1. Creating a story that reflects the real world
Listen to your senses + your relationship to the world + try to imagine what it would give if it [were] changed into a game.
Thinking of the world as your number-one resource gives you boundless inspiration, according to our panel. Even though their featured games range from a realistic portrayal of Syrian refugees all the way through to humans genetically enhanced to slay monsters, they all treat the world around them as a mine for ideas.
2. Considering the contribution of the actor
Doug Cockle, the voice behind The Witcher's Geralt of Rivia, suggests that actors want to be part of storytelling too!
I would love it if [the actor] were brought into the writing + narrative design stages early on.
As it turns out, Florent Maurin of Bury Me, My Love has already made a habit of this very practice + finds it to be both creatively fulfilling + ultimately a strengthening factor of the game. If devs can afford it...why not?
3. Making the players actually care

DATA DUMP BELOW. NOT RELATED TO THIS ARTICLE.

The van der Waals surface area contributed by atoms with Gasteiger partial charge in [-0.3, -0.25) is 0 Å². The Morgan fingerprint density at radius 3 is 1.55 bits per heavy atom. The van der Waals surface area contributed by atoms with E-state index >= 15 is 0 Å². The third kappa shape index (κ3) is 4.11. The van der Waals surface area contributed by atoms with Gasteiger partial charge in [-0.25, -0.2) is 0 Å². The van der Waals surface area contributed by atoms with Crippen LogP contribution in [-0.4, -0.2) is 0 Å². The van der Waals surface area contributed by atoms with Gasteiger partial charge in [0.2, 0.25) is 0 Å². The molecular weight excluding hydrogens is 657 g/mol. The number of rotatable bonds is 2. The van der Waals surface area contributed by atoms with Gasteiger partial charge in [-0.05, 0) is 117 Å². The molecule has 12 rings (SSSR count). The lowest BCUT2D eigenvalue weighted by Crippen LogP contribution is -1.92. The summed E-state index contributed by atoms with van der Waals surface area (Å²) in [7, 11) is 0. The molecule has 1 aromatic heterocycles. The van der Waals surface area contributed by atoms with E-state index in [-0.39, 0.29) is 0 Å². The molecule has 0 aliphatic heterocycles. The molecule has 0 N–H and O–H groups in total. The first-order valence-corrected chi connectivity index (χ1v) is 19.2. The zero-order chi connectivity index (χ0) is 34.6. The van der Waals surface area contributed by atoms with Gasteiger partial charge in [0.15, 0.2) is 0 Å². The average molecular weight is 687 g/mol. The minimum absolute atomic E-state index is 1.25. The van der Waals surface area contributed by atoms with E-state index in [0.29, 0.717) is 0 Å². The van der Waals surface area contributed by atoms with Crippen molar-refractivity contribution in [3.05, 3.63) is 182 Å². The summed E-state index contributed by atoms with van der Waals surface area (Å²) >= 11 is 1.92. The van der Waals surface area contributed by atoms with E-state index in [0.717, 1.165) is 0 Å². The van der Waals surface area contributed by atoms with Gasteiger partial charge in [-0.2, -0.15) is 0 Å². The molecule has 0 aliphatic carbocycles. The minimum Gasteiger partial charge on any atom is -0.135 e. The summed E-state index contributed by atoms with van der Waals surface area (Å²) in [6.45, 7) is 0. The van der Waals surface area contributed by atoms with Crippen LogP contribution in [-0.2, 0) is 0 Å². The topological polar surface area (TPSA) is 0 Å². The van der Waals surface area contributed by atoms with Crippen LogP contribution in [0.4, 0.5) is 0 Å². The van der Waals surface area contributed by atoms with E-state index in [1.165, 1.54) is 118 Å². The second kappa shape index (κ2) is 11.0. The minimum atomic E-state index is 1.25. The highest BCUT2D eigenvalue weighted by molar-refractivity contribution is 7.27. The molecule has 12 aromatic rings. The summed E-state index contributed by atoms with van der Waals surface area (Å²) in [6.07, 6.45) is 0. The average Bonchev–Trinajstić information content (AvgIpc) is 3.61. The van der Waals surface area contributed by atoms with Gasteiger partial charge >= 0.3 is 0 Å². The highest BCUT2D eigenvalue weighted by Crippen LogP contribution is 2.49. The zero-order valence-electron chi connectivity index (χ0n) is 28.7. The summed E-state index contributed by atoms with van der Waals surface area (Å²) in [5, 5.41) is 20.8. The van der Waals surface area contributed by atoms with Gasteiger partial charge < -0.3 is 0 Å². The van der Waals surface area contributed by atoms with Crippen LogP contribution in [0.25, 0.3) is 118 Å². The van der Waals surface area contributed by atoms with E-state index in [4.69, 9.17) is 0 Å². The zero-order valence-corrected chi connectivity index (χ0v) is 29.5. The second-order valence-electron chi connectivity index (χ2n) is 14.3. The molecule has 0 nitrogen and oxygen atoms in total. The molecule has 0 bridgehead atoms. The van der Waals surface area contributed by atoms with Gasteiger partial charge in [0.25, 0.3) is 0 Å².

Make sure you appeal to the players' gut + emotion + not just to their brain.
When it comes to creating a game that relies heavily on narrative, Caroline Marchal (Beyond: Two Souls) insists that there's no better way to maximise player immersion + engagement. If you want people to remember your game, you have to appeal to their hearts. According to Caroline, you might also consider killing off a lot of your characters.
4. Challenging the players' ideas of success
As a game designer, I'm proud to say I made a game that isn't fair. Because it's about a situation that isn't fair.
Maurin argues that games storytellers need to honour the realities of the worlds they depict, realising that many situations in life leave you powerless to come out on top. When depicting refugees, he chose to make an game that accurately reflects that difficult situation.